David Lange concludes his retrospective on border designs throughout American coinage.
When the U.S. Mint began to commission outside sculptors to create its new coin issues of the early 20th century, these artists brought a fresh outlook to all aspects of coin design. Among the elements discarded as being too Victorian was the denticulated border. It survived solely among the few commemorative coins created by the Mint’s own Charles Barber and George Morgan. For Augustus Saint-Gaudens and his disciples, who would create most of the new designs for USA coinage between 1905 and 1921, borderless rims were the order of the day.
Saint-Gaudens’ own design for the double eagle originally featured no rims at all, the fields of the extremely high-relief edition rising to meet the coin’s edge at a sharp angle. At the insistence of the Mint, however, Henry Hering — who did the actual sculpting on behalf of the aging and ill Saint-Gaudens — applied a flat, subtle rim for the high-relief version. This ultimately became a distinctly raised rim when the final production version was created by U.S. Mint Chief Engraver Charles Barber late in 1907. This was deemed necessary in an era when gold coins were still routinely stacked on tables and bank countertops.
Bucking this conventional wisdom, sculptor Bela Lyon Pratt created matching quarter eagle and half eagle designs in 1908 in which the entire field of the coin took the place of rims. The design was set beneath the plain of the field in a style known as Egyptian relief. These borderless coins stacked reasonably well, so long as the dies were not too eroded. Late die-state examples of his coins sometimes reveal a bit of bulging or unevenness at their peripheries. This would have made a column of them somewhat wobbly, but the disappearance of gold coinage from general circulation after 1916 quickly silenced any such criticism.
Plain, raised rims were utilized for Victor D. Brenner’s Lincoln cent (1909) and James Earle Fraser’s Indian Head/Buffalo nickel (1913). A broader version of the plain rim was employed by Adolph Weinman in creating the “Mercury” dime and Walking Liberty half dollar of 1916. The Mint actually reduced the width of these coins’ borders during 1917, likely in attempt to increase die life.
Sculptor Hermon MacNeil broke with the pack and employed a very distinctive border design for the obverse of his Standing Liberty quarter dollar of 1916. In addition to the conventional raised rim, he placed just inside this rim a border of alternating dashes and dual dots. For some curious reason, however, he utilized just a borderless, raised rim for the reverse. Despite meddling with his design by the Mint’s own staff (the so-called Type 1 quarters issued 1916-17 are actually the work of Barber or Morgan), MacNeil’s distinctive obverse border survived through the end of the series in 1930.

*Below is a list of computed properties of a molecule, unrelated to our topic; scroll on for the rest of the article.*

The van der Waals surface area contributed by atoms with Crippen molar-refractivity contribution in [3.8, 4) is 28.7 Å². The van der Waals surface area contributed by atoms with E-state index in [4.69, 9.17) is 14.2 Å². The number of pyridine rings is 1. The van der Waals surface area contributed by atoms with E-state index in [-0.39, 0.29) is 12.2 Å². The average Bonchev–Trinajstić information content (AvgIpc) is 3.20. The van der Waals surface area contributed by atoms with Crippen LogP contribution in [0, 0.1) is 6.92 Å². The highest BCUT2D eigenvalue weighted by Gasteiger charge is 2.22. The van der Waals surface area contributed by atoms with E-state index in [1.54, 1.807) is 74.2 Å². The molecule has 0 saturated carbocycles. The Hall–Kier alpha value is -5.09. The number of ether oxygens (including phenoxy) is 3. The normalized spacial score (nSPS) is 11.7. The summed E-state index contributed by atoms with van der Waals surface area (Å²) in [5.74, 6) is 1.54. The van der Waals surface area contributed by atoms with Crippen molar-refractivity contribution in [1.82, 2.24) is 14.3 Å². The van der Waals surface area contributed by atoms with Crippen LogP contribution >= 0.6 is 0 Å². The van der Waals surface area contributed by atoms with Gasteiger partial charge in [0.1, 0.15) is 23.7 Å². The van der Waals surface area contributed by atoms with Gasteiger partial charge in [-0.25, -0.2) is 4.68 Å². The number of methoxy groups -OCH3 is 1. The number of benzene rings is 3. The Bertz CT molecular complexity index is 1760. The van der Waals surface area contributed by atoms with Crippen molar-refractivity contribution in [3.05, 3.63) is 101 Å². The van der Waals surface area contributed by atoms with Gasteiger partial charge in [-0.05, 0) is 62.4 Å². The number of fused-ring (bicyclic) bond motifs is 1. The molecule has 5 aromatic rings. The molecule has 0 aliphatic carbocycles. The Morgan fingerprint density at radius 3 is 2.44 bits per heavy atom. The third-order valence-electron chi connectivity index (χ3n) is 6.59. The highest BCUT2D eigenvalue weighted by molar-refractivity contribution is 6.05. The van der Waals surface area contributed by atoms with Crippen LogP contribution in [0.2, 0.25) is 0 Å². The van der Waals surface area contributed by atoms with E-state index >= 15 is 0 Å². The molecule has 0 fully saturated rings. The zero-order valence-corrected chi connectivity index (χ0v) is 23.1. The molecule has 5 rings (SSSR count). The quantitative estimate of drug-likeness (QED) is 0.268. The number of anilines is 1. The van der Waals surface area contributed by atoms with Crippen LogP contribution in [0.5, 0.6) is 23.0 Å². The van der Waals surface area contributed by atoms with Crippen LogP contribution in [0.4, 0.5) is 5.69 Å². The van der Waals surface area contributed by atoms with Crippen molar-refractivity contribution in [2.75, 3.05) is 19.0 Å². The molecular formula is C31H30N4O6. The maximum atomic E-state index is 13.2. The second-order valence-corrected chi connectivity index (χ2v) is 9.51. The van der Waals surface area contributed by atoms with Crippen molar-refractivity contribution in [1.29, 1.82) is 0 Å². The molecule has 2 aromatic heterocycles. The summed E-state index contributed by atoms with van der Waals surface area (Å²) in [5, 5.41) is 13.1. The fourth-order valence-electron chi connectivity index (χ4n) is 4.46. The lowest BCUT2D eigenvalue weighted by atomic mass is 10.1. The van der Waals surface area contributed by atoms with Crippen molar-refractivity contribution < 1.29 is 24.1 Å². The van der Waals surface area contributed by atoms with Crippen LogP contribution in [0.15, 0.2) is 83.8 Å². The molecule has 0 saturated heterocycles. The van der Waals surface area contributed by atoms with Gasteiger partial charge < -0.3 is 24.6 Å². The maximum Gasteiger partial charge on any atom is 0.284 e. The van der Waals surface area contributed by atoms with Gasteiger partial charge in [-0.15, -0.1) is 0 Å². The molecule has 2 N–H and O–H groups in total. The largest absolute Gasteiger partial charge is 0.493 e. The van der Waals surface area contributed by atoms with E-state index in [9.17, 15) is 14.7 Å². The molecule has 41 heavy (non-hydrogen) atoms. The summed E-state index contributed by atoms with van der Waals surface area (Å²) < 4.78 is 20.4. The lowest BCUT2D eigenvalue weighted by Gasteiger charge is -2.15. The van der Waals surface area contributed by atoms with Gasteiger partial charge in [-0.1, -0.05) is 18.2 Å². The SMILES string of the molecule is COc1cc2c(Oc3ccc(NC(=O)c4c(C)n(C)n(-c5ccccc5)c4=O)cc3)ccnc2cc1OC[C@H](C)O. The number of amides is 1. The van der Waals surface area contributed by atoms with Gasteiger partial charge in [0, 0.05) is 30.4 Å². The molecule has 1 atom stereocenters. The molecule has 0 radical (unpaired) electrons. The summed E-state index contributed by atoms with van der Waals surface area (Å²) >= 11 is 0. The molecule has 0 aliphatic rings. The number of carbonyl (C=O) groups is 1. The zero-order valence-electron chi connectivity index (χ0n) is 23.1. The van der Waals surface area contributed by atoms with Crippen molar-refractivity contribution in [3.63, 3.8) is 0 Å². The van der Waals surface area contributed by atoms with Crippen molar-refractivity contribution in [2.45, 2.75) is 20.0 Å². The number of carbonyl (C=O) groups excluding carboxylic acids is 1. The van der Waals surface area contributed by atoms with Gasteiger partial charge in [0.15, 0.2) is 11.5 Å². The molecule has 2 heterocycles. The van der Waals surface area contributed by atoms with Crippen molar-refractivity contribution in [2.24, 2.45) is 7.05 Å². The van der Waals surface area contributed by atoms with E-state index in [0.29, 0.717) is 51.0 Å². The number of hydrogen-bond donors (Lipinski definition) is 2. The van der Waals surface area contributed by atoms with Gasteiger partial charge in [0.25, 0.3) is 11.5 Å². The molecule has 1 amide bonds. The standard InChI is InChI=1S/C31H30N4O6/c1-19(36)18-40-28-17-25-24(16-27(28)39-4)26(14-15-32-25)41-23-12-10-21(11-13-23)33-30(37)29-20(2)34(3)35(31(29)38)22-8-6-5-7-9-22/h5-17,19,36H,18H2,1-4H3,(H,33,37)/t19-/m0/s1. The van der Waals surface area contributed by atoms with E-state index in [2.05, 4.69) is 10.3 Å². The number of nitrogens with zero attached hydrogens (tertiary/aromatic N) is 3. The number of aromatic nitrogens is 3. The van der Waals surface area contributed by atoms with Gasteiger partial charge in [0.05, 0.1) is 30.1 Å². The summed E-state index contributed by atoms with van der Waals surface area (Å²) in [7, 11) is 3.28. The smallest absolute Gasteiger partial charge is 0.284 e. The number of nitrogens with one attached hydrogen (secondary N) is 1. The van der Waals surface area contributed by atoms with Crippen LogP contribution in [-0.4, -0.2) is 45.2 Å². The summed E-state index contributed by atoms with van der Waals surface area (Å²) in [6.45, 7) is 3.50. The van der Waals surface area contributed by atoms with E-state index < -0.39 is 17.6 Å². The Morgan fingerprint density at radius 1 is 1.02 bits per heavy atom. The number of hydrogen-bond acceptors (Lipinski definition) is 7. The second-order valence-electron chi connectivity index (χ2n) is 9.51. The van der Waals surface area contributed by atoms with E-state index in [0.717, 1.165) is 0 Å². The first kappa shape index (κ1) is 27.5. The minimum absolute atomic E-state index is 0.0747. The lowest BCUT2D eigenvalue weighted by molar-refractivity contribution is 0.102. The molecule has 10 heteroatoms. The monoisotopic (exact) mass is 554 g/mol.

MacNeil likely had several inspirations for this border style, but one in particular may have been Robert Aitken’s fifty-dollar pieces for the Panama-Pacific International Exposition in 1915. While these massive coins featured plain, raised rims, their peripheral legends were separated from the main devices by this same pattern of alternating dashes and dual dots. George Morgan must have liked this border treatment, too, as he employed it in 1918 for his Illinois Centennial half dollar. In that instance, however, just single dots are alternated with the dashes. Like Aitken’s gold pieces, both sides of the coin use this same border style.
Antonio de Francisci’s new Peace silver dollar of 1921 featured a plain, raised rim. Examples from that first year, however, have somewhat uneven thicknesses. The high relief of the dies drew metal away from the rim cavities on most pieces. When the relief was drastically lowered for 1922 and subsequent issues, the rims became more sharply defined and the thickness more uniform.
All subsequent circulating coin types to date have featured very standardized technical elements. They are all borderless, except for narrow and well-defined raised rims. The Sacagawea dollar of 2000, a composite effort by Glenna Goodacre (obverse) and Thomas D. Rogers, Jr. (reverse), offered much broader rims that contributed to making this type perhaps the most attractive of our current coins.
Within the commemorative arena, there has been a little more variety. Chester Beach’s Monroe Doctrine Centennial half dollar of 1923 featured a plain rim, but it is stepped at two different heights of relief. Beach scored again in 1928 with the Hawaii Sesquicentennial half dollar, in which a plain rim encloses repeating waves that reinforce the nautical theme of James Cook’s voyages. Beach’s two-stepped, plain rim was used here again for the reverse, and Edmund J. Senn employed the same technique for both sides of his Spanish Trail half dollar seven years later.
The modern series of United States commemorative that began in 1982 has produced nothing distinctive in the way of border design. Each issue has utilized the same plain raised rims seen on contemporary circulating pieces. While the width of these rims has varied a bit, its purely mechanical application has contributed nothing to the artistry of our coinage.
David W. Lange's column, “USA Coin Album,” appears
monthly in Numismatist, the official publication of the American Numismatic Association.